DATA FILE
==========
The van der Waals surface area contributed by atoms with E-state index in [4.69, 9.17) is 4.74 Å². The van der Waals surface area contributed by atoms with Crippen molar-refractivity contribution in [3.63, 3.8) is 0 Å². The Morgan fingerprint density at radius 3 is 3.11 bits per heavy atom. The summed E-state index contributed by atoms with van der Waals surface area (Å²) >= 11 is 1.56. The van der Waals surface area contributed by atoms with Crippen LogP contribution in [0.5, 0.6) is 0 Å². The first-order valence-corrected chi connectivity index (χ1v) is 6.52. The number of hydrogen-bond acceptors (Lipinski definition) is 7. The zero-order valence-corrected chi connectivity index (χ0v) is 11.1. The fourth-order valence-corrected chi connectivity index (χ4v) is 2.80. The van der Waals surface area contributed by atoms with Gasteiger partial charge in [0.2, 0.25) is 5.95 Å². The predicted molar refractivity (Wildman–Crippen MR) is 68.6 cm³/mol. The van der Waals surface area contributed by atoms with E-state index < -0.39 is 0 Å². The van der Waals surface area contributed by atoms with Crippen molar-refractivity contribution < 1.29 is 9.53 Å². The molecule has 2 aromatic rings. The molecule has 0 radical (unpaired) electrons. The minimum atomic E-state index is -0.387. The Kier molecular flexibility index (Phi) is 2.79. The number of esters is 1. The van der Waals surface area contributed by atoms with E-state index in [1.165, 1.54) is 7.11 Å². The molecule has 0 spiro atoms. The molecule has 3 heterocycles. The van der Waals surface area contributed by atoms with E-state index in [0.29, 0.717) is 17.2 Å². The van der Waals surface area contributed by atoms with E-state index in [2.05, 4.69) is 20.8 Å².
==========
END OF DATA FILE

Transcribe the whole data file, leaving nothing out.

The van der Waals surface area contributed by atoms with E-state index in [4.69, 9.17) is 4.74 Å². The van der Waals surface area contributed by atoms with Crippen molar-refractivity contribution in [3.63, 3.8) is 0 Å². The Morgan fingerprint density at radius 3 is 3.11 bits per heavy atom. The summed E-state index contributed by atoms with van der Waals surface area (Å²) >= 11 is 1.56. The van der Waals surface area contributed by atoms with Crippen LogP contribution in [0.5, 0.6) is 0 Å². The first-order valence-corrected chi connectivity index (χ1v) is 6.52. The number of hydrogen-bond acceptors (Lipinski definition) is 7. The zero-order valence-corrected chi connectivity index (χ0v) is 11.1. The fourth-order valence-corrected chi connectivity index (χ4v) is 2.80. The van der Waals surface area contributed by atoms with Gasteiger partial charge in [0.2, 0.25) is 5.95 Å². The predicted molar refractivity (Wildman–Crippen MR) is 68.6 cm³/mol. The van der Waals surface area contributed by atoms with E-state index < -0.39 is 0 Å². The van der Waals surface area contributed by atoms with Crippen molar-refractivity contribution < 1.29 is 9.53 Å². The molecule has 2 aromatic rings. The molecule has 0 radical (unpaired) electrons. The minimum atomic E-state index is -0.387. The Kier molecular flexibility index (Phi) is 2.79. The number of esters is 1. The van der Waals surface area contributed by atoms with E-state index in [1.165, 1.54) is 7.11 Å². The molecule has 0 spiro atoms. The molecule has 3 heterocycles. The van der Waals surface area contributed by atoms with E-state index in [0.29, 0.717) is 17.2 Å². The van der Waals surface area contributed by atoms with E-state index in [2.05, 4.69) is 20.8 Å².